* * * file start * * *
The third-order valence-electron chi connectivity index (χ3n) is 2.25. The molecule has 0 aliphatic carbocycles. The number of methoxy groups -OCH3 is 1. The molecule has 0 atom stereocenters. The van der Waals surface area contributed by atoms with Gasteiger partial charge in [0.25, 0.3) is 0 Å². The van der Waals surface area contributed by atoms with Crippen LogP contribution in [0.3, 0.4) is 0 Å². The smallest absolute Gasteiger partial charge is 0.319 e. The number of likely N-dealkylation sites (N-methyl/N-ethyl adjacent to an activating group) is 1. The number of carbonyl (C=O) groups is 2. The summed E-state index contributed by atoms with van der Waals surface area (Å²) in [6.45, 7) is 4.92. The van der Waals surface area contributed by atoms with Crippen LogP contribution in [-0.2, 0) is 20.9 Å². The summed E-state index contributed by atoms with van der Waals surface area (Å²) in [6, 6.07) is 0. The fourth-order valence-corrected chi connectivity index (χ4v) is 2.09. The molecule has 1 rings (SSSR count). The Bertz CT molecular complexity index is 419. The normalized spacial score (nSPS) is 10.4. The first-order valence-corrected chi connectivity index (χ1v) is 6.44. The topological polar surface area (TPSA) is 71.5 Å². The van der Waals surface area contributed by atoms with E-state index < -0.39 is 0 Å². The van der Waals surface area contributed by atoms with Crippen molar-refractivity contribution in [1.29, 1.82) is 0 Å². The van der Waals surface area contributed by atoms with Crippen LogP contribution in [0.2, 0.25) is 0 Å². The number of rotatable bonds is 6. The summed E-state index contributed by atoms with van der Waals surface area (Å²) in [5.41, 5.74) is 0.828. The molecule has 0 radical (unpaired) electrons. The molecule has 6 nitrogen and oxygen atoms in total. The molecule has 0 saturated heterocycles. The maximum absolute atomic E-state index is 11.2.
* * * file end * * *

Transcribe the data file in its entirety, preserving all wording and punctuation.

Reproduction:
The third-order valence-electron chi connectivity index (χ3n) is 2.25. The molecule has 0 aliphatic carbocycles. The number of methoxy groups -OCH3 is 1. The molecule has 0 atom stereocenters. The van der Waals surface area contributed by atoms with Gasteiger partial charge in [0.25, 0.3) is 0 Å². The van der Waals surface area contributed by atoms with Crippen LogP contribution in [0.3, 0.4) is 0 Å². The smallest absolute Gasteiger partial charge is 0.319 e. The number of likely N-dealkylation sites (N-methyl/N-ethyl adjacent to an activating group) is 1. The number of carbonyl (C=O) groups is 2. The summed E-state index contributed by atoms with van der Waals surface area (Å²) in [6.45, 7) is 4.92. The van der Waals surface area contributed by atoms with Crippen LogP contribution in [-0.2, 0) is 20.9 Å². The summed E-state index contributed by atoms with van der Waals surface area (Å²) in [6, 6.07) is 0. The fourth-order valence-corrected chi connectivity index (χ4v) is 2.09. The molecule has 1 rings (SSSR count). The Bertz CT molecular complexity index is 419. The normalized spacial score (nSPS) is 10.4. The first-order valence-corrected chi connectivity index (χ1v) is 6.44. The topological polar surface area (TPSA) is 71.5 Å². The van der Waals surface area contributed by atoms with E-state index < -0.39 is 0 Å². The van der Waals surface area contributed by atoms with Crippen molar-refractivity contribution in [1.29, 1.82) is 0 Å². The van der Waals surface area contributed by atoms with Crippen LogP contribution in [0.2, 0.25) is 0 Å². The number of rotatable bonds is 6. The summed E-state index contributed by atoms with van der Waals surface area (Å²) in [5.41, 5.74) is 0.828. The molecule has 0 radical (unpaired) electrons. The molecule has 6 nitrogen and oxygen atoms in total. The molecule has 0 saturated heterocycles. The maximum absolute atomic E-state index is 11.2.